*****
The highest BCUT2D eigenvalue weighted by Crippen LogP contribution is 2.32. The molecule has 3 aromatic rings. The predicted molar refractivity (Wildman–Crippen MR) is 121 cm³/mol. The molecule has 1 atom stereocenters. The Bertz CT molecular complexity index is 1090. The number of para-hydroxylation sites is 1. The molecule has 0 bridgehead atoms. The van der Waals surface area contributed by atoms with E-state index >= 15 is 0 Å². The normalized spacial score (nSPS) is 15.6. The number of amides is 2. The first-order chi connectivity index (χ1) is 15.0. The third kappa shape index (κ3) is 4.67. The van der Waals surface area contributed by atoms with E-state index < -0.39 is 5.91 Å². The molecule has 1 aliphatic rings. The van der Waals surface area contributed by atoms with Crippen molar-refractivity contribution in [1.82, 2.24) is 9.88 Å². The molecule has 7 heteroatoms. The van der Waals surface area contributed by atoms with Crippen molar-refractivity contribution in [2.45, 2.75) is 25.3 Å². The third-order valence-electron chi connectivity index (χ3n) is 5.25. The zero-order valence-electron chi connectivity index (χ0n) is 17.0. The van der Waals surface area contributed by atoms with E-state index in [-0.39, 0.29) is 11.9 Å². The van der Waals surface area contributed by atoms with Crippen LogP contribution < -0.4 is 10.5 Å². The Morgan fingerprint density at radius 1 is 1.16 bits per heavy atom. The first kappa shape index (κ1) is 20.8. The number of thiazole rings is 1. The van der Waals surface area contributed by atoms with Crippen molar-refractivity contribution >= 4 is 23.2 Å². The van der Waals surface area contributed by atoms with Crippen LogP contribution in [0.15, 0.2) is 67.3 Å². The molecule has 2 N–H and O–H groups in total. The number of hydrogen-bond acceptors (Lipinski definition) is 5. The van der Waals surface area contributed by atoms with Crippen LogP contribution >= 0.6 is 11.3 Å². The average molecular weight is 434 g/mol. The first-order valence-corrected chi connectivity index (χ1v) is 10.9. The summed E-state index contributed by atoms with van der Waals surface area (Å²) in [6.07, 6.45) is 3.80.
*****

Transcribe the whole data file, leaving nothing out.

The highest BCUT2D eigenvalue weighted by Crippen LogP contribution is 2.32. The molecule has 3 aromatic rings. The predicted molar refractivity (Wildman–Crippen MR) is 121 cm³/mol. The molecule has 1 atom stereocenters. The Bertz CT molecular complexity index is 1090. The number of para-hydroxylation sites is 1. The molecule has 0 bridgehead atoms. The van der Waals surface area contributed by atoms with E-state index >= 15 is 0 Å². The normalized spacial score (nSPS) is 15.6. The number of amides is 2. The first-order chi connectivity index (χ1) is 15.0. The third kappa shape index (κ3) is 4.67. The van der Waals surface area contributed by atoms with E-state index < -0.39 is 5.91 Å². The molecule has 1 aliphatic rings. The van der Waals surface area contributed by atoms with Crippen molar-refractivity contribution in [1.82, 2.24) is 9.88 Å². The molecule has 7 heteroatoms. The van der Waals surface area contributed by atoms with Crippen molar-refractivity contribution in [2.45, 2.75) is 25.3 Å². The third-order valence-electron chi connectivity index (χ3n) is 5.25. The zero-order valence-electron chi connectivity index (χ0n) is 17.0. The van der Waals surface area contributed by atoms with E-state index in [-0.39, 0.29) is 11.9 Å². The van der Waals surface area contributed by atoms with Crippen LogP contribution < -0.4 is 10.5 Å². The Morgan fingerprint density at radius 1 is 1.16 bits per heavy atom. The first kappa shape index (κ1) is 20.8. The number of thiazole rings is 1. The van der Waals surface area contributed by atoms with Crippen molar-refractivity contribution >= 4 is 23.2 Å². The van der Waals surface area contributed by atoms with Crippen LogP contribution in [0.15, 0.2) is 67.3 Å². The molecule has 2 N–H and O–H groups in total. The number of hydrogen-bond acceptors (Lipinski definition) is 5. The van der Waals surface area contributed by atoms with Crippen LogP contribution >= 0.6 is 11.3 Å². The average molecular weight is 434 g/mol. The first-order valence-corrected chi connectivity index (χ1v) is 10.9. The summed E-state index contributed by atoms with van der Waals surface area (Å²) in [6.07, 6.45) is 3.80.